As Atlantis moves into its second episode, the shape the series plans to take has become clear, and I’m not entirely sure that I like it. The first episode wore its Greek mythological pedigree rather heavily, but this episode could easily have swapped out the Greek elements for any other fantasy monsters without changing anything. Here such mythological figures as the Maenads, satyrs, and Medusa are little more than window-dressing, fulfilling functions I’ve seen done better on such bygone syndicated fantasies as Beast Master or Legend of the Seeker, neither of which exactly qualifies as the highest tier of television drama.
In Greek myth, Nysa was the mountain where Dionysus was raised by nymphs, not the location of the Maenads; however, placing Nysa in Atlantis isn’t much of a stretch. Being fictional, no one knew where the mountain might be, proposing locations including Arabia, Babylon, Cilicia, Egypt, Ethiopia, India, Libya, Lydia, Macedonia, Naxos, Thessaly, Thrace, Syria, and more. What is perhaps most interesting to me is that M. L. West and André Hurst demonstrated that the section of the Homeric Hymn to Dionysus devoted to describing Nysa (now lost) was plagiarized word-for-word by the author of the Orphic Argonautica to describe the terrifying Island of Demeter, which we know because a papyrus fragment contains some of the Hymn’s lines that also repeat in the Orphic poem.
The big revelation in Atlantis, which was in the previews and the promotional spots, is that one of the women in the Maenad temples is a pre-snake Medusa. This is not so much a Greek myth as a Roman one, from Ovid, where the Gorgon—originally a hideous monster—instead became a ravishing beauty who was cursed with snake hair when Minerva catches her befouling her temple by having the temerity to let herself get raped by Neptune there (Metamorphoses 4.770f.). The ancients weren’t much on women’s rights:
Medusa once had charms; to gain her love
A rival crowd of envious lovers strove.
They, who have seen her, own, they ne'er did trace
More moving features in a sweeter face.
Yet above all, her length of hair, they own,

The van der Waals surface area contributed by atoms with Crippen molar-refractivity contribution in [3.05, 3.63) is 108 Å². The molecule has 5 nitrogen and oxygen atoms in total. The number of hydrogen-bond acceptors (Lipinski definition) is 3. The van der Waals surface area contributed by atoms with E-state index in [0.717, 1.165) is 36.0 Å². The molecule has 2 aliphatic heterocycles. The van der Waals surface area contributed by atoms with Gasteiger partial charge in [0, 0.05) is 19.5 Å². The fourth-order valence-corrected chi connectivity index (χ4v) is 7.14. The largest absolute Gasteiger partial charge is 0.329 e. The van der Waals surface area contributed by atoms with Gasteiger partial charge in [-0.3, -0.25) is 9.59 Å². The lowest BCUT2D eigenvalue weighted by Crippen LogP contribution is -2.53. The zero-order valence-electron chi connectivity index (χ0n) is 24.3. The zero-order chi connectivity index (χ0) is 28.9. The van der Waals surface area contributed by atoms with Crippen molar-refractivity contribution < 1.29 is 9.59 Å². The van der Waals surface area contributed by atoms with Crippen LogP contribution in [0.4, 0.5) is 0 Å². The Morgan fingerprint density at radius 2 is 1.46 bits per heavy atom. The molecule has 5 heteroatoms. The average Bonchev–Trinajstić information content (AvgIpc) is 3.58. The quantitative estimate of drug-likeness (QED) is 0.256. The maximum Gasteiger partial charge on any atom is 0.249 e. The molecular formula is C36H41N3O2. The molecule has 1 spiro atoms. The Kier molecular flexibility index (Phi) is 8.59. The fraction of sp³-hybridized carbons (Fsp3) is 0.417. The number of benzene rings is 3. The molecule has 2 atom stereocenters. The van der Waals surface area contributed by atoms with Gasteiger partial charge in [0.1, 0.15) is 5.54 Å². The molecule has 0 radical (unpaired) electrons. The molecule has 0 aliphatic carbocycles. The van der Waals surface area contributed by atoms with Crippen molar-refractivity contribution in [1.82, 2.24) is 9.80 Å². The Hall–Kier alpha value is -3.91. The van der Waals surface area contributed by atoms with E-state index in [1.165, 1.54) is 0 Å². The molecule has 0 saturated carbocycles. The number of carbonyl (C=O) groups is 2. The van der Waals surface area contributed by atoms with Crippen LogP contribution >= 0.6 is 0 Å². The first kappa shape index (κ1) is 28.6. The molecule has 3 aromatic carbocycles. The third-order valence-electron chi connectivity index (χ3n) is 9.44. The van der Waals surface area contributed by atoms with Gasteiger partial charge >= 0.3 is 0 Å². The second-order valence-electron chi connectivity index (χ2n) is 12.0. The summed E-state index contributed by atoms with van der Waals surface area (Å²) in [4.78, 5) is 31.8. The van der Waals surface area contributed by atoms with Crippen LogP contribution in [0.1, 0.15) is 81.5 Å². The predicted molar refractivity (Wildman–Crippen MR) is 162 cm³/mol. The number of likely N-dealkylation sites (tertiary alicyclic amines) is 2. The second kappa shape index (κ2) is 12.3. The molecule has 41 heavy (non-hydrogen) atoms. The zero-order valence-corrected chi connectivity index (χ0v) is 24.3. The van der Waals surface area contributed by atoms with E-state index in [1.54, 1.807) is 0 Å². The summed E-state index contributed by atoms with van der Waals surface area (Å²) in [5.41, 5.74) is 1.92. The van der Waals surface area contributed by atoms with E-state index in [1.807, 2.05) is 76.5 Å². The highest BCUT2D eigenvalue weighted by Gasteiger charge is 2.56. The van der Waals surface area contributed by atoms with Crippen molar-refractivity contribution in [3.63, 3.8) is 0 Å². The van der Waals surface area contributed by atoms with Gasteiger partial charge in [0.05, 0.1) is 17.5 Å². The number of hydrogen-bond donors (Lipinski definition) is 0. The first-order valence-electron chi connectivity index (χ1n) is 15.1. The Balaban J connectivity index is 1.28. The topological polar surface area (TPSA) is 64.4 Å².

In golden ringlets wav'd, and graceful shone.
Her Neptune saw, and with such beauties fir'd,
Resolv'd to compass, what his soul desir'd.
In chaste Minerva's fane, he, lustful, stay'd,
And seiz'd, and rifled the young, blushing maid.
The bashful Goddess turn'd her eyes away,
Nor durst such bold impurity survey;
But on the ravish'd virgin vengeance takes,
Her shining hair is chang'd to hissing snakes.
These in her Aegis Pallas joys to bear,
The hissing snakes her foes more sure ensnare,
Than they did lovers once, when shining hair.
(trans. Garth, Dryden, et al.)
Nevertheless, the Oracle tells Jason in Atlantis that Medusa’s fate is sealed, and it seems that she is implying that they want to follow Ovid’s story. This continues the uneasy feeling I’ve had about this show’s view of women. All of the new female characters added for this episode are horrible: The Maenads are irrational, obsessive killers who commit violence by trickery, typically stabbing men in the back. The other women are largely passive damsels in distress whom Jason tells—and I am not making this up—to literally “get behind me” while he does the manly business of being a man. Even Medusa, who comes closest to having agency in trying to escape her cell, is the passive recipient of Jason’s heroism and condemned to her fate.
All of this is necessary, of course, so that Jason may proclaim himself the Chosen One and a hero, and so he may make eyes at Ariadne. The show was entertaining if not particularly deep, but it needs to develop more fully rounded female characters.
That brings me to my second topic for today. After last week’s Atlantis broadcast, I noticed an uptick in visits to the website for my upcoming book, Jason and the Argonauts: The Epic History of a Greek Myth. Wouldn’t you know it, but hundreds of viewers wanted to find out whether Jason actually killed the Minotaur and ended up on my page comparing Jason and Theseus. “Jason and Minotaur” was the top search term for visitors to my Argonauts website over the past week. Another major search term was “Jason and Ariadne,” again from the TV show’s substitution of Jason for Theseus. Queries for comparisons of Jason and Theseus took up three slots on top search terms list. Such is the power of television.
Similarly, I have some new search terms leading people to my JasonColavito.com main site. For Google’s pleasure, here are some of the hot new search terms, along with answers to those visitors’ search questions:
- “Is America Unearthed coming back?” Yes. In November.
- “Is America Unearthed having a season 2?” Yes. In November.
- “When is America Unearthed’s new season?” I think we get the point.
- “Who is Rough Hurech?” A fictional person invented by America Unearthed.
- “Was Bigfoot’s skeleton found?” No.
- “Were there giants in Minnesota?” No, they play at the Meadowlands.
- “Were there Norse giants in Minnesota?” Not before 1800.
- “Is America Unearthed fake?” No, just completely and totally wrong about everything.
- “Does Scott Wolter run a scam?” No. You really do get a book if you send him money.
- “Is Scott Wolter running a hoax?” No, he believes his false history really happened.
- “Is Scott Wolter faking his show?” Only as much as the Kardashians.
Months after the end of the show, this week 18 out of the top 25 search terms leading visitors to my site are still related to America Unearthed. Ancient Aliens only scored four, and the Cyclops got one all on his own. (The other two are for me.) As much as I appreciate apparently absorbing a good chunk of the traffic from web surfers looking for information on Scott Wolter and America Unearthed, Committee Films may want to think about beefing up the show’s own web presence.